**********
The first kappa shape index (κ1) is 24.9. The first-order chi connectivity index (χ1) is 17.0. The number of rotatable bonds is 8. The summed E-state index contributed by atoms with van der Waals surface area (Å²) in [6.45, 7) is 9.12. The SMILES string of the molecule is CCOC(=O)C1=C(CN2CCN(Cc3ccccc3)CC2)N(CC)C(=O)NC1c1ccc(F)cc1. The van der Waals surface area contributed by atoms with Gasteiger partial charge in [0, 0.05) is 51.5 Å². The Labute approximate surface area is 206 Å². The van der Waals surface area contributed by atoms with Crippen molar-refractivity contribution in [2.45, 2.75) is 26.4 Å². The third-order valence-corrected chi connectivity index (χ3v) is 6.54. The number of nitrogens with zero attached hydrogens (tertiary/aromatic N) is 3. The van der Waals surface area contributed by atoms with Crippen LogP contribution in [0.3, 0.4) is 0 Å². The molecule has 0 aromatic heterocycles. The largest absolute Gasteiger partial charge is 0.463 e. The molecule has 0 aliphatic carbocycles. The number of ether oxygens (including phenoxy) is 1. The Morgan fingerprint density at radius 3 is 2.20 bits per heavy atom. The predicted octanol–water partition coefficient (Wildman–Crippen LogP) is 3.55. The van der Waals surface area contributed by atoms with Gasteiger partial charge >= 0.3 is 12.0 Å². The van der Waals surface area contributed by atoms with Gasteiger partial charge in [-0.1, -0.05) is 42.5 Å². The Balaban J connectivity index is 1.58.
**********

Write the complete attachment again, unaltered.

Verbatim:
The first kappa shape index (κ1) is 24.9. The first-order chi connectivity index (χ1) is 17.0. The number of rotatable bonds is 8. The summed E-state index contributed by atoms with van der Waals surface area (Å²) in [6.45, 7) is 9.12. The SMILES string of the molecule is CCOC(=O)C1=C(CN2CCN(Cc3ccccc3)CC2)N(CC)C(=O)NC1c1ccc(F)cc1. The van der Waals surface area contributed by atoms with Gasteiger partial charge in [0, 0.05) is 51.5 Å². The Labute approximate surface area is 206 Å². The van der Waals surface area contributed by atoms with Crippen molar-refractivity contribution in [2.45, 2.75) is 26.4 Å². The third-order valence-corrected chi connectivity index (χ3v) is 6.54. The number of nitrogens with zero attached hydrogens (tertiary/aromatic N) is 3. The van der Waals surface area contributed by atoms with Crippen LogP contribution in [0.3, 0.4) is 0 Å². The molecule has 0 aromatic heterocycles. The largest absolute Gasteiger partial charge is 0.463 e. The molecule has 0 aliphatic carbocycles. The number of ether oxygens (including phenoxy) is 1. The Morgan fingerprint density at radius 3 is 2.20 bits per heavy atom. The predicted octanol–water partition coefficient (Wildman–Crippen LogP) is 3.55. The van der Waals surface area contributed by atoms with Gasteiger partial charge >= 0.3 is 12.0 Å². The van der Waals surface area contributed by atoms with Gasteiger partial charge in [-0.1, -0.05) is 42.5 Å². The Balaban J connectivity index is 1.58.